The very fact that you can remember these things and assign them to these categories mean that something still bothers you about them.

So, let’s do something about that.

Look over the list of things you should have read, but didn’t. Well, what’s stopping you from reading them now? Is there anything on that list that appeals to you, that you can get your hands on? Put a star next to it. If it’s something that you have close to hand, before you go any further you may want to pick it up, and start reading it. Get a whole chapter read. Do you have a taste for it? Take it with you, and read it in every moment you can spare. If you don’t have what you want on your list, get it, and start reading it as soon as you can. When you’ve finished reading something, cross it off the list and pick something else.

Next, look over the list of things you shouldn’t have read, but did. Why shouldn’t you have read them? Were they bad? Why were they bad, and how? You may find some items on that list that someone (a friend, professor, or teacher perhaps) insisted were Great Works of Art, but you didn’t really find all that spectacular. Pick one that seems the most clear and obvious to you. Now, get some paper or your computer and write what was wrong with it. Don’t hold back; you’re not going to hurt anyone’s feelings (unless you get bold enough to go pin your criticism to the author’s study door). Be honest, and clearly articulate your opinion as to why it was not, to you, worth reading. If you need to go back and read it again to make sure, do so. It probably wouldn’t hurt to do that for any one of the pieces you didn’t feel you appreciated fully at the time. Keep doing this for each item on the list.

Look over the list of things you shouldn’t have written, but did. What was wrong with them? Do you feel differently about the subject now than you did then? Have new facts come to light that change your mind? Was it really awful style? Were you “helped” (by a friend, professor, or teacher perhaps) to write in a way that just wasn’t you? This time, pick an item off the list that didn’t seem so bad. Find the original piece, or if you can’t (did you burn all the copies?), work from memory. Rewrite it the way it should have been written.

You may feel, as you do this, a certain resistance (or shame, or anxiety) when you think about the ones you’re really not proud of. Compare this feeling to the feeling you get when you sit down to write and you can’t. Do you find them similar?

We come now to the list of things you should have written, but didn’t. Maybe you showed someone and they scoffed at you. Maybe you just couldn’t finish it in time. Well, you’ve got plenty of time now. Pick the one you feel that you could do most easily, and do it. Write the assignment, finish the article.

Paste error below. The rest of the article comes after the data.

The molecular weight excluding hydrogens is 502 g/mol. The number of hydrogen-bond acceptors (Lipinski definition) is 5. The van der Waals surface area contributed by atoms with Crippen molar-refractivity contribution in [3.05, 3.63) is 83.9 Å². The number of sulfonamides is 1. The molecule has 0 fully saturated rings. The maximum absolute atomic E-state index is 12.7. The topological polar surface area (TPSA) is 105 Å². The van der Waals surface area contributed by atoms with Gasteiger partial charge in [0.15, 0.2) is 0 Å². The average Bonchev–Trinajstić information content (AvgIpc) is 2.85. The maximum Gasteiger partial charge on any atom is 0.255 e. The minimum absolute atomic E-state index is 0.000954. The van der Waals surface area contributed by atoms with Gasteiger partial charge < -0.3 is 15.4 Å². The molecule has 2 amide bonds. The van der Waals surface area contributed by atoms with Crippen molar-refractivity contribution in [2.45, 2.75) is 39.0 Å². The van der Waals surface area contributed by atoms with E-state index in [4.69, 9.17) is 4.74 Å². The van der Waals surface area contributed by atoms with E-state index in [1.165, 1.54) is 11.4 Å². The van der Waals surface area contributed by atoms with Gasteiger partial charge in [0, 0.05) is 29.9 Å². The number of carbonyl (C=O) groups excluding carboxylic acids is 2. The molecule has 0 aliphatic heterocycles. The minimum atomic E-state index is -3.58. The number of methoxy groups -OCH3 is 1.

It’s probably best to go from one list to the next, doing something from each box in turn, and some (like the reading, for example) at the same time, so that you are balancing things out as you go.

Obviously this isn’t something you can do all at once. However, you may find yourself experiencing small improvements as you go along. Go at your own pace; but keep at it as long as you find it is useful. Copy the paper and keep it with you; make it a part of your routine to review it and add new items as you think of them.

When you’ve made some headway on these four lists, and feel good about it, there’s a fifth step to the exercise.

Turn your page over.

Write down all the things you were really proud of writing. Every piece that you got praise for, every time you felt you “nailed it.” Remember what it felt like. Remember what was really good about it. Keep going until you feel you’ve got a complete enough list.

Did you find anything from the “shouldn’t have written (but did)” list on this page? Were you surprised?

This can be a long exercise. I daresay you could make it last forever, if you really wanted to. However, there should be a point where you know you’ve achieved the primary goal of the exercise, which is to take care of a good, chronic case of writer’s block.

Somewhere along the line, you will sit down and find you can write, effortlessly and freely, the way you always knew you could, the way you want to.

That’s when you know that the exercise is complete.

Of course, you may want to go back to it from time to time if you feel like you need or want to; that’s up to you.

A lot of creative people get blocked from time to time: painters, photographers, musicians, actors. I can paint a wall, take an iPhone snapshot, play the pentatonic scale on a guitar, and act nonchalant, but that’s about as far as I go in those disciplines. I’m writing in terms of writer’s block because I’m a writer, but there’s no reason you can’t adapt this exercise to your field of artistic endeavour.

You owe it to yourself to give it a try.

Let me know how it works out.